Questions may be formulated as hypotheses. The experts state their opinion about the relevance of certain drivers of change with regard to their business units and marketing vehicles on an ordinal scale, e.g., on an 8 point scale. An exemplary list of questions may include: (1) Effect of HP pricing strategy in any of the product categories relative to competition, (2) Sub-BU lifecycle (growth, maturity or decline) of the product category, (3) Introduction of new products in a business area by HP or by the competition, (4) Change in current and future trends in market demand for IT spending (5) Strengthening of sales force by HP and streamlining sales processes (6) Change in trends in supplier pricing, (7) Reseller loyalty and a variety of other factors.

Each expert determines a quantitative impact of a qualitative or subjective factor by assigning a numerical value in percentage terms. For example, one expert may determine that the effect of a product life cycle is significant and may thus assign a high value on an eight-point scale. Similarly other experts quantify the influence of the product life cycle. Their stated inputs are consolidated and an average is computed as the expert opinions 110. In the event of wildly differing and dissenting assessments (measured by standard deviation), a discussion is moderated by an experienced and knowledgeable interlocutor to achieve consensus. This approach is applied to every question in the questionnaire and an overall average is computed. This average value is added to the estimated intercept coefficient (Alpha obtained in Equation E100). If the intercept value is “a” and the estimated impact of external factors is 4%, then “a” is updated to “1.04a”.

A commercially available web based survey delivery and management tool that provides an easy to use interface for the survey design, delivery and analysis of the responses to the questions may be used to adjust the models and moderate a discussion amongst the experts effectively. Since the econometric model is based on periodic revenues and investments by marketing vehicles each slope coefficient corresponds to the relative effect of a marketing vehicle on revenue.

A separate set of questions are presented to and answered by the experts for updating the slope (Beta) coefficients. The questions are based on the premise that the raison d'etre of marketing is to deliver the right message to the right audience at the right time. So the marketing questionnaire may include questions related to (1) quality of content in the messaging, (2) the ability to target a qualified audience, and, (3) deliver advertising at the appropriate time. The experts answer these questions relative to each one of the marketing vehicles deployed and each slope coefficient 106 is updated according to the estimated average impact of the three drivers of marketing effectiveness. The updated econometric equation serves as the objective function to maximize revenue. Towards this end, a mathematical optimization is invoked as the final step in determining the optimal mix of investments for incremental revenue generation.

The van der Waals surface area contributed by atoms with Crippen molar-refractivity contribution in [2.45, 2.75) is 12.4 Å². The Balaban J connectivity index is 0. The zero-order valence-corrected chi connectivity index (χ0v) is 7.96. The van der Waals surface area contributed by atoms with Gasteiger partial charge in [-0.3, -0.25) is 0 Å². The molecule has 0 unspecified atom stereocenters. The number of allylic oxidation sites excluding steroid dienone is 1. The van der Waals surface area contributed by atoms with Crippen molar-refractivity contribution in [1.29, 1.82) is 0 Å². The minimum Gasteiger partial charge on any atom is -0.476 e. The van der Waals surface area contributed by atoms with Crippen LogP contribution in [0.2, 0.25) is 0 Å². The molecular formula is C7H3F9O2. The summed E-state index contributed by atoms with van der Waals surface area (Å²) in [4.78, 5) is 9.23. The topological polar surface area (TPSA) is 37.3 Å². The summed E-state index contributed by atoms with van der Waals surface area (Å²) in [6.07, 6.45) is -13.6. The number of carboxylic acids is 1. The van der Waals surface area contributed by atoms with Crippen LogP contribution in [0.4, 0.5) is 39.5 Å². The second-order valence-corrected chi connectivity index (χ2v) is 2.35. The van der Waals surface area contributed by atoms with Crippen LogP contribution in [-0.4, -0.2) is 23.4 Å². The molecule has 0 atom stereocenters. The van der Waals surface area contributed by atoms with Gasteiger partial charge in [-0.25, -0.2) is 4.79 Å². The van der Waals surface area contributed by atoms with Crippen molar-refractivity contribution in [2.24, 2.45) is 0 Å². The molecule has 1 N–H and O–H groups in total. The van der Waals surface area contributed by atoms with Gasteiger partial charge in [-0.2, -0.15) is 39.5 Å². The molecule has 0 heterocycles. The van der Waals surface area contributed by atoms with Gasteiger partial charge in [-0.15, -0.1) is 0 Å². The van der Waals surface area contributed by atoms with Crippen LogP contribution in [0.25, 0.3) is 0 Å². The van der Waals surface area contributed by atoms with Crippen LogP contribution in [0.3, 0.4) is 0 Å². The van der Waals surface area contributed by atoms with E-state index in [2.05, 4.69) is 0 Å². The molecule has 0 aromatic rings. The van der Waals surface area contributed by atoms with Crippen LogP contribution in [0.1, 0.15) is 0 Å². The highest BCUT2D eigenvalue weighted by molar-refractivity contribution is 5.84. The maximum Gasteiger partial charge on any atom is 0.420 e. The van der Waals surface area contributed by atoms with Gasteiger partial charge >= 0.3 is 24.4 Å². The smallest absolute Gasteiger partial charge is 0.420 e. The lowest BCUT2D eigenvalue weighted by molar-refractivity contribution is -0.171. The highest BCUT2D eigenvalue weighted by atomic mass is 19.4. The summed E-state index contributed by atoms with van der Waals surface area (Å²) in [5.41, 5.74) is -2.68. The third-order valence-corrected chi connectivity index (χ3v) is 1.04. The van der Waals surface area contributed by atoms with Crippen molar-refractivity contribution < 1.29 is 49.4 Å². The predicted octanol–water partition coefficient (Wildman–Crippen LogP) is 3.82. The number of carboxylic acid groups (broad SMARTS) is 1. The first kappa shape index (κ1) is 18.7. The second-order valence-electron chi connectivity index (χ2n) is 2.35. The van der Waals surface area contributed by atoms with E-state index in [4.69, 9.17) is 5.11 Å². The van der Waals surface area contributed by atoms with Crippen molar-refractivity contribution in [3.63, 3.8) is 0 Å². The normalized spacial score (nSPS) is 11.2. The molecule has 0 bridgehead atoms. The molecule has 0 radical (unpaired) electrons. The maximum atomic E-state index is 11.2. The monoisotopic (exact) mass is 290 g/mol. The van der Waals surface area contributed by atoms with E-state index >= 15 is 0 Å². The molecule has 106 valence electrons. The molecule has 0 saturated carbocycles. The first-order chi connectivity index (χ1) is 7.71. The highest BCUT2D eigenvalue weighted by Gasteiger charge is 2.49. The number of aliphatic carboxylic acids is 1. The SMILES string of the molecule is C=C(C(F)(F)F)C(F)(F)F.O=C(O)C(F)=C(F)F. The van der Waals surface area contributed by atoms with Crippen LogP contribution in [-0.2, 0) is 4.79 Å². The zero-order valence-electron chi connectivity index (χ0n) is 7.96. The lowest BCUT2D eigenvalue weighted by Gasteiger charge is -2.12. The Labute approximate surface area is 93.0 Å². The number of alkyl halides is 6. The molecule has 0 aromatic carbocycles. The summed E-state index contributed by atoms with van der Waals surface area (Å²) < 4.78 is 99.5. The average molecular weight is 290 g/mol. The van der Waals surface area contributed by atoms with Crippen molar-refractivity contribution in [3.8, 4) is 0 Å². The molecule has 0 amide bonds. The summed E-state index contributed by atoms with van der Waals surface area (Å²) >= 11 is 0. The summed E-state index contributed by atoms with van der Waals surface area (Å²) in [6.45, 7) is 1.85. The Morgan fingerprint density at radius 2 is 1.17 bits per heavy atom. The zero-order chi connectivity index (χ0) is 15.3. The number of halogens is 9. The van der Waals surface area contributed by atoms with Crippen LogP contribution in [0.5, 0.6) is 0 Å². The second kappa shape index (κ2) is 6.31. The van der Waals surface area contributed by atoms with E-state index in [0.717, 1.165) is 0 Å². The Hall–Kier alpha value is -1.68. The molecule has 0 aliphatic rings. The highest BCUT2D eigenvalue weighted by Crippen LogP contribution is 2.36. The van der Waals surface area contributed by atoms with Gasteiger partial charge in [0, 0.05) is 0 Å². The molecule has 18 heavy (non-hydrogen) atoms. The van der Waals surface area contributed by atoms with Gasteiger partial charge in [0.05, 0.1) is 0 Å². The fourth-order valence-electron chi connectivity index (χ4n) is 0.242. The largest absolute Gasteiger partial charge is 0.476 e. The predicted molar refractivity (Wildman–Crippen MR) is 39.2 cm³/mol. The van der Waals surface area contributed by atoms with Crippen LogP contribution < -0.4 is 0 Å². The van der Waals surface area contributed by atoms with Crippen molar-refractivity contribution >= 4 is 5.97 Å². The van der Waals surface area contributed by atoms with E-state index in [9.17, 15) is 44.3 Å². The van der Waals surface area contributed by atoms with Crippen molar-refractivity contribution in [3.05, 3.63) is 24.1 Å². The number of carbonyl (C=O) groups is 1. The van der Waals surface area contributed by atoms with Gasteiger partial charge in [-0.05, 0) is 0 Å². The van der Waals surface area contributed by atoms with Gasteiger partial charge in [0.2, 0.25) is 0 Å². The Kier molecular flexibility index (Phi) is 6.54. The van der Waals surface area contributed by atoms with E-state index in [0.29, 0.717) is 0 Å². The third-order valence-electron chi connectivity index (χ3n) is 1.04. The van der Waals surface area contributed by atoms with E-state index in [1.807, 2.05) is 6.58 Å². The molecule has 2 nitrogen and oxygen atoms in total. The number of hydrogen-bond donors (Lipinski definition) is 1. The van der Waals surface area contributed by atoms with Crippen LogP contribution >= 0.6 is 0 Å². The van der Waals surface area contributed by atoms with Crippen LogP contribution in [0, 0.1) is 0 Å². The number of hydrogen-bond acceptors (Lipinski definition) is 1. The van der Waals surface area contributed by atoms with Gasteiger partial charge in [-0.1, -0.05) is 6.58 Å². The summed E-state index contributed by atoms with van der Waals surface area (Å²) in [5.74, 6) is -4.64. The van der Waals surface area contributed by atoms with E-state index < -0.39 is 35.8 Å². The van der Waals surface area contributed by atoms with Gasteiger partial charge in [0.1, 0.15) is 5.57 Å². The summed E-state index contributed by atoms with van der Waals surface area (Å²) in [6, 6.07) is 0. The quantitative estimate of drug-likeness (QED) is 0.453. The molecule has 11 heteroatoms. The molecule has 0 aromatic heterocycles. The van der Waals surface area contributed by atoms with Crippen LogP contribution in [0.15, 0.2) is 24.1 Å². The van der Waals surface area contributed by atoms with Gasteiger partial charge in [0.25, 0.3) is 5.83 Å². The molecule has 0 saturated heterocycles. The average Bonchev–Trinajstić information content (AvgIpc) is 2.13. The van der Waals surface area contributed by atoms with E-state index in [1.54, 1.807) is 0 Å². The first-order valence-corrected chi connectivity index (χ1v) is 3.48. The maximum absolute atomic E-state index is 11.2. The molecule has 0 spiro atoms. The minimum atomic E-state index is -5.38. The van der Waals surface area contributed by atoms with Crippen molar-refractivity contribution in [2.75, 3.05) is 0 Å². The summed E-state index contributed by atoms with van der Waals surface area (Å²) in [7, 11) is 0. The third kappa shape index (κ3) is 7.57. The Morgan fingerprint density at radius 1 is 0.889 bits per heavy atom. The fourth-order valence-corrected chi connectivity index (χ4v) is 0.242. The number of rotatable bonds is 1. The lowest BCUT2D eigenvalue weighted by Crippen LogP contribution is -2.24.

The Bayesian adjustment 112 is used to incorporate qualitative or subjective information about the probability distribution associated with the intercept and slope coefficients of the one or more linear econometric models 120 to adjust the intercept and slope coefficients 104 and 106 accordingly. Bayesian models use a probability model that accurately describes the data known as the sampling distribution. The Bayesian models also use subjective information about the parameters of the sampling distribution/probability model and can be viewed as imposing a probability measure. The sampling distribution and the probability measures are combined to derive a posterior distribution. The time series data 116 describing the revenue and corresponding marketing investments serves as the sampling distribution and the expert judgment codified by a probability measure serves as the prior distribution.